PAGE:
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Exhibition sheds light on tragic artist

  • Published : Aug 6, 2015 - 16:49
  • Updated : Aug 6, 2015 - 16:52

Artist Lee Quede (MMCA)
MMCA presents works of Lee Quede, Korean modern art pioneer and defector to North

When the 38th parallel was drawn to divide the Korean Peninsula after the Korean War, many people had to make a tough decision: Which side would they support?

Artist Lee Quede faced the question at a prison camp where he was jailed after being captured by South Korean soldiers for being cooperative with North Korean soldiers who briefly occupied Seoul.

The artist, born in 1913 in the small town of Chilgok, South Gyeongsang Province, chose to go to the North in 1953, leaving his wife and four children behind in the South.

Under the anti-communism propaganda by the South Korean government, his name immediately became taboo. Until 1988, he had never been called by his full name, but existed as Lee X-de.

"Self-Portrait in Traditional Coat” by Lee Quede (MMCA)

His artistic activities in North Korea are very little known. Art historians speculate he was at odds with Kim Il-sung who killed his older brother, a scholar and journalist who arrived in the North before Lee.

In both Koreas, Lee’s name had been crossed out from history.

His name resurfaced in 1988 when the South Korean government lifted the ban on artists who defected to North Korea, allowing the South Korean art world to discover and study Lee’s artistic legacies.

Twenty-seven years later, an exhibition that sheds new light on the unfortunate artist is being held at the National Museum of Modern and Contemporary Art, Korea.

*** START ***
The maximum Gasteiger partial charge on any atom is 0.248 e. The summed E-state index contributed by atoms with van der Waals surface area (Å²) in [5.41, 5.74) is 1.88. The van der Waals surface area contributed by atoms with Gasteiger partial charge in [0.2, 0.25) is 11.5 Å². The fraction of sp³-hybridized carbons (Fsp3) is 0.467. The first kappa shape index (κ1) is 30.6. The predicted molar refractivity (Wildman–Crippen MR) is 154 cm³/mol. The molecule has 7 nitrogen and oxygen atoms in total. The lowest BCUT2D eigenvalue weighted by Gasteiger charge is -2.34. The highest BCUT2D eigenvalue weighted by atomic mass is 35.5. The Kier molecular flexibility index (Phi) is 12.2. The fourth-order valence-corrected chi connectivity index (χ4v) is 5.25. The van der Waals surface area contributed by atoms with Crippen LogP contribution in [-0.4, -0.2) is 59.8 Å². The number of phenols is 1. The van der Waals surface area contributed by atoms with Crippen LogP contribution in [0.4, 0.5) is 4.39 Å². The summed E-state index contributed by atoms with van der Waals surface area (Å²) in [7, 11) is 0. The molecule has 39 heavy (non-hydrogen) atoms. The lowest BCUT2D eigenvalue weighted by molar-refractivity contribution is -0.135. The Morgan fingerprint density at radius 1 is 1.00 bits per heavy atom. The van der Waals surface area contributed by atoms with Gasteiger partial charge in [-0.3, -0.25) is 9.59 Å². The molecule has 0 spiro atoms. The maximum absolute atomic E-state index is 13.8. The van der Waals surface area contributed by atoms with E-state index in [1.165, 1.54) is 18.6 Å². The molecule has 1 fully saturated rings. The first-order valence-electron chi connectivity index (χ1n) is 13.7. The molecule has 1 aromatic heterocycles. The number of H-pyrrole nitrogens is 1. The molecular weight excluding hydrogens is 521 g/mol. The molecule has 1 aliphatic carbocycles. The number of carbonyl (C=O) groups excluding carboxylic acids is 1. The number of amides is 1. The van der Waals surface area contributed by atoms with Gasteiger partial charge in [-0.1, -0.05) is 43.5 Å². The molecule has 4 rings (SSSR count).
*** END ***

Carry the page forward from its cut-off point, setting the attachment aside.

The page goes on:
The exhibition includes 400 works he produced over the span of 20 years from 1930 to 1950 - the time he spent in the South. This period coincides with major events in the turbulent modern history of Korea from Japanese colonial rule, independence and the Korean War.

“Lee Quede is remembered with the tragic life. But he deserves further study and attention as he demonstrated clear, positive, passionate attitude toward art,” said Kim Ye-jin, curator of the exhibition.

“Couple Playing Cards” by Lee Quede (MMCA)

Lee had strived to establish an independent style of Korean art amid influences from the West, Japan and China. The goal to create a new style also reflected his wish to see an independent Korea when the country’s political destiny was greatly swayed by foreign powers.

Through many portraits, he depicted Koreans’ strong wish and will for independence. In the beginning, he mainly portrayed his wife. As his style developed, he reflected independent and strong spirit of Korean women through his wife’s elegant face.

Lee’s love for his wife is one factor that left questions about his defection to the North. The exhibition displays letters Lee wrote to his wife while he was in the prison camp, showing his sincere love and strong wish to return home.

One of the highlighted works is a large painting depicting a group of people half-nude, expressing their anticipation and joy of independence. The masterpiece is considered the best representation of the realistic expression - in true Korean style - that he envisioned.

“Group of People 4” by Lee Quede (MMCA)

Lee’s realistic depiction of the people is based on his great interest in anatomy, which he studied at Imperial Art College in Tokyo. He later made an anatomy book for artists for a jail mate while he was a prisoner of war.

Lee had been a political victim amid the ideological conflicts that emerged after the Korean War. Lee was known to have personally resisted joining any group with a political leaning.

“There are many speculations to explain his defection to the North. Some say Lee’s decision to go to the North was a matter of survival,” said Kim.

“It remains a mystery why he chose to go to the North, leaving his dear wife. We are left with the tasks of learning more about his life after the defection and restoring his legacies, which had a great influence on the Korean art world,” Kim added.

The exhibitions runs through Nov. 1 at the Deoksugung Palace museum of the MMCA. For more information, visit www.mmca.go.kr.

By Lee Woo-young (wylee@heraldcorp.com)

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